If you’ve ever experienced head pain, you understand the urgent need for relief. Specifically, a headache on top of the head may be treated long-term with chiropractic care, improved sleep, sleep apnea treatment, limiting caffeine, or other treatments that address potential root causes.

What are the symptoms of a headache on top of the head?

  • Constant or throbbing pain on top of head
  • Tightening sensation
  • Pressure
  • Neck pain
  • Jaw pain
  • Sensitivity to light or noise
  • Throbbing pain or pressure in the crown

Working with many patients with persistent headaches, I’ve seen that symptoms differ so much from person to person that there’s no way to identify a direct cause of a headache from the position of that headache by itself. As I break down the potential causes below, I’ll walk through the practical ways I help patients discover the disruptors to their normal function that may be causing headaches.

Note: I use a salutogenic approach to headache treatment. This means my primary focus is not just identifying a disease, but on identifying what health-promoting habits patients can add to their lifestyles and which habits or triggers to remove for optimal health. You’ll find evidence of that below as I walk you through reasons you’re getting these headaches.

Let’s take a look at the common reasons for headache on top of your head.

1. Poor Posture

Your posture might be causing your top-of-head headaches, especially if you sit in front of a computer all day.

Holding your head too far forward puts stress on the muscles and bones at the top of your neck, which leads to headaches all over your head: on top, on the sides, and in the back of the head.

I ask patients questions like these to identify poor posture:

  • How long do you sit in one position at work?
  • How would you rate your level of daily physical activity? Is it low, moderate, or high?
  • Do you regularly experience soreness in your neck, shoulders, or back after sitting in the same spot for a long period of time?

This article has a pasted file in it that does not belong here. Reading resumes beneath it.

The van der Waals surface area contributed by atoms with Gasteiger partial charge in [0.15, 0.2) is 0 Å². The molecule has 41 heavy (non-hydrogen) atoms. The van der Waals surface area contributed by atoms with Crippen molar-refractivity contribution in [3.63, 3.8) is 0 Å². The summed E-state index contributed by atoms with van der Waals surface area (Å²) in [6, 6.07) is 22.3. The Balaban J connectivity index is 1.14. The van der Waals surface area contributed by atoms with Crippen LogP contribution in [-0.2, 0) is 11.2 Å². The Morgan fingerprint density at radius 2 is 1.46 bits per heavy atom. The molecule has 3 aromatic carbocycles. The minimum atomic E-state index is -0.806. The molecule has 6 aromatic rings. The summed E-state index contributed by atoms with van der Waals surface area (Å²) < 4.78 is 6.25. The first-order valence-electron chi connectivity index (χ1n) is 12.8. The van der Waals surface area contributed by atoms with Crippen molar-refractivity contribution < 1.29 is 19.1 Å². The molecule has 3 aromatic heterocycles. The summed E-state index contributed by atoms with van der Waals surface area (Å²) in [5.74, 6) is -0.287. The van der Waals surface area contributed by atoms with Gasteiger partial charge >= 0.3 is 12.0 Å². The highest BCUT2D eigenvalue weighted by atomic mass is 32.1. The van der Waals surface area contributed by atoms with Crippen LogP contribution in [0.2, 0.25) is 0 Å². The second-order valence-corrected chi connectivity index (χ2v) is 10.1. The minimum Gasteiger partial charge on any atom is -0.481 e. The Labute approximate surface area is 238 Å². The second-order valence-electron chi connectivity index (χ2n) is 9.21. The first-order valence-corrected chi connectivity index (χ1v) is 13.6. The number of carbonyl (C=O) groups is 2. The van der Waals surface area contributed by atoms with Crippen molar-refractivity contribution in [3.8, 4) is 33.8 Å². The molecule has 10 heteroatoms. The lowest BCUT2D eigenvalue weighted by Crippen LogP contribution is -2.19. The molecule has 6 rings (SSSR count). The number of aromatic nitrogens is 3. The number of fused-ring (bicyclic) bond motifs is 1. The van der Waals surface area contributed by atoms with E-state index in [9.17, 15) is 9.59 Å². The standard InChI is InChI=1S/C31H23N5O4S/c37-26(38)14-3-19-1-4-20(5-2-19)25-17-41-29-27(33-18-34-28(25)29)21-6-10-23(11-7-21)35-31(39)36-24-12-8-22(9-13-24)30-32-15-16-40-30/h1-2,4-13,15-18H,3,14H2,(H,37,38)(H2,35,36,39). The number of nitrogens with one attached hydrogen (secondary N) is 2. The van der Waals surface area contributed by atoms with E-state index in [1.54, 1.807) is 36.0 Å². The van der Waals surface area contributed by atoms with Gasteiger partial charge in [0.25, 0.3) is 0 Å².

To be clear, your headaches are unlikely caused by one factor, like the type of chair you sit in at work. I ask these questions to get an overall picture of each patient’s physical activity level and what, holistically, can be addressed to reduce their headaches.

2. Teeth Grinding (Bruxism)

One major cause of headache disorders, particularly morning headaches, is grinding the teeth (also called bruxism).

Many people with bruxism grind their teeth as they sleep, which affects the muscles, bones, and joints of the jaw and skull and leads to headaches in adults.

Some studies found that sleep bruxism is a greater cause of headaches than waking bruxism while other studies found the opposite. All in all, teeth grinding increases your risk of headache.

Here are a few signs that you may be grinding your teeth:

  • You wake up with a sore jaw
  • Your TMJ (temporomandibular joint) feels strained or sore on a regular basis
  • Your sleeping partner notices you snore
  • You have diagnosed sleep apnea
  • Your dentist notices signs of grinding at your check-up
  • You notice yourself tightening your jaw frequently, especially when triggered by anxiety or frustration

3. Overusing Pain Relievers

Overusing over-the-counter or prescription pain relievers can lead to a type of headache called a rebound headache or medication overuse headache.

These usually occur when patients frequently use medication to treat their recurrent headaches over a long period.

Think about how often you use pain relievers. Do you follow dosage instructions? Do you change which medication you take so you’re not taking the same one every time? Are you using them for an injury, or for chronic pain without an identified source?

Here’s what I tell patients: If you’re having to take pain relievers for headaches on a weekly — or even monthly — basis, then something about your lifestyle probably needs to change. These medications are not intended for long-term or frequent/routine use.

4. Inconsistent Caffeine Consumption

Caffeine consumption can lead to rebound headaches, particularly if you’re used to drinking caffeine every day, or you’re trying to reduce how much caffeine you drink.

Having too much or too little caffeine is a common culprit of head pressure on top of the head.

I’ve found that most people I see in my practice have determined whether or not caffeine agrees with them or tends to trigger headaches. It’s a fairly simple habit to track in your daily life — take note of how you respond when your caffeine habits change.

I’m not anti-caffeine by any means; there’s a lot of evidence caffeine can be health-promoting. However, if you’re drinking hundreds of milligrams for a week straight and then have no caffeine for a few days in a row, that withdrawal could potentially trigger headaches. Getting far too much caffeine every day or drinking it fewer than 6-8 hours before bed (which disrupts your sleep) may also be a root cause of headaches.